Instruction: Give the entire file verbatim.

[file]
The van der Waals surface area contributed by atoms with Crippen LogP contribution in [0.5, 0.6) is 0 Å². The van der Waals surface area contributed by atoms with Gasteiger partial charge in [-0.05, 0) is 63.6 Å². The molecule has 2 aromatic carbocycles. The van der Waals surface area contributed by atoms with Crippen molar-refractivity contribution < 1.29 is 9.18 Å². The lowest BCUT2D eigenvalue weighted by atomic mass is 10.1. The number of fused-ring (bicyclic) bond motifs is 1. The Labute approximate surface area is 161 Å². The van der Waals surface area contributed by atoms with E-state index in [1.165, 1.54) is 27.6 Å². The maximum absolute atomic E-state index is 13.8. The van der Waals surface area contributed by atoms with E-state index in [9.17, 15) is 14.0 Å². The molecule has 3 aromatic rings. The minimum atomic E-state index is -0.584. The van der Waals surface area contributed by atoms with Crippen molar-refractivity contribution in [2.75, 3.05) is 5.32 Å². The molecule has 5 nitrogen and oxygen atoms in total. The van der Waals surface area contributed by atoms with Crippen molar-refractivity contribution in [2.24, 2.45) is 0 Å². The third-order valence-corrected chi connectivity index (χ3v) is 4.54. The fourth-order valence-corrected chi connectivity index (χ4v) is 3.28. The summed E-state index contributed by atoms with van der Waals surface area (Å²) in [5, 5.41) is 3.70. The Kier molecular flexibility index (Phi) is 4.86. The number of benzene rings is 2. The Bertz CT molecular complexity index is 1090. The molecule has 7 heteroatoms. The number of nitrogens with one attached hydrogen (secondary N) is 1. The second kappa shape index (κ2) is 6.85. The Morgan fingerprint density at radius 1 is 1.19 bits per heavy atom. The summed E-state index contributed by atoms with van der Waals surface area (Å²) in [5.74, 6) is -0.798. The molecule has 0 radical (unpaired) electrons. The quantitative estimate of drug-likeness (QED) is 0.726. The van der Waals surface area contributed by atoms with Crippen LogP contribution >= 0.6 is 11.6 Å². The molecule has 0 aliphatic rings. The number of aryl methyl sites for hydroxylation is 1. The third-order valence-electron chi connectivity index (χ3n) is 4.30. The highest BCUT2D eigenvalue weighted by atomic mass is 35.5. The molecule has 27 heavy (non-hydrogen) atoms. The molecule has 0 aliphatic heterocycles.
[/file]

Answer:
The van der Waals surface area contributed by atoms with Crippen LogP contribution in [0.5, 0.6) is 0 Å². The van der Waals surface area contributed by atoms with Gasteiger partial charge in [-0.05, 0) is 63.6 Å². The molecule has 2 aromatic carbocycles. The van der Waals surface area contributed by atoms with Crippen molar-refractivity contribution < 1.29 is 9.18 Å². The lowest BCUT2D eigenvalue weighted by atomic mass is 10.1. The number of fused-ring (bicyclic) bond motifs is 1. The Labute approximate surface area is 161 Å². The van der Waals surface area contributed by atoms with E-state index in [1.165, 1.54) is 27.6 Å². The maximum absolute atomic E-state index is 13.8. The van der Waals surface area contributed by atoms with E-state index in [9.17, 15) is 14.0 Å². The molecule has 3 aromatic rings. The minimum atomic E-state index is -0.584. The van der Waals surface area contributed by atoms with Crippen molar-refractivity contribution in [2.75, 3.05) is 5.32 Å². The molecule has 5 nitrogen and oxygen atoms in total. The van der Waals surface area contributed by atoms with Crippen molar-refractivity contribution in [2.24, 2.45) is 0 Å². The third-order valence-corrected chi connectivity index (χ3v) is 4.54. The fourth-order valence-corrected chi connectivity index (χ4v) is 3.28. The summed E-state index contributed by atoms with van der Waals surface area (Å²) in [5, 5.41) is 3.70. The Kier molecular flexibility index (Phi) is 4.86. The number of benzene rings is 2. The Bertz CT molecular complexity index is 1090. The molecule has 7 heteroatoms. The number of nitrogens with one attached hydrogen (secondary N) is 1. The second kappa shape index (κ2) is 6.85. The Morgan fingerprint density at radius 1 is 1.19 bits per heavy atom. The summed E-state index contributed by atoms with van der Waals surface area (Å²) in [5.74, 6) is -0.798. The molecule has 0 radical (unpaired) electrons. The quantitative estimate of drug-likeness (QED) is 0.726. The van der Waals surface area contributed by atoms with Crippen LogP contribution >= 0.6 is 11.6 Å². The molecule has 0 aliphatic rings. The number of aryl methyl sites for hydroxylation is 1. The third-order valence-electron chi connectivity index (χ3n) is 4.30. The highest BCUT2D eigenvalue weighted by atomic mass is 35.5. The molecule has 27 heavy (non-hydrogen) atoms. The molecule has 0 aliphatic heterocycles.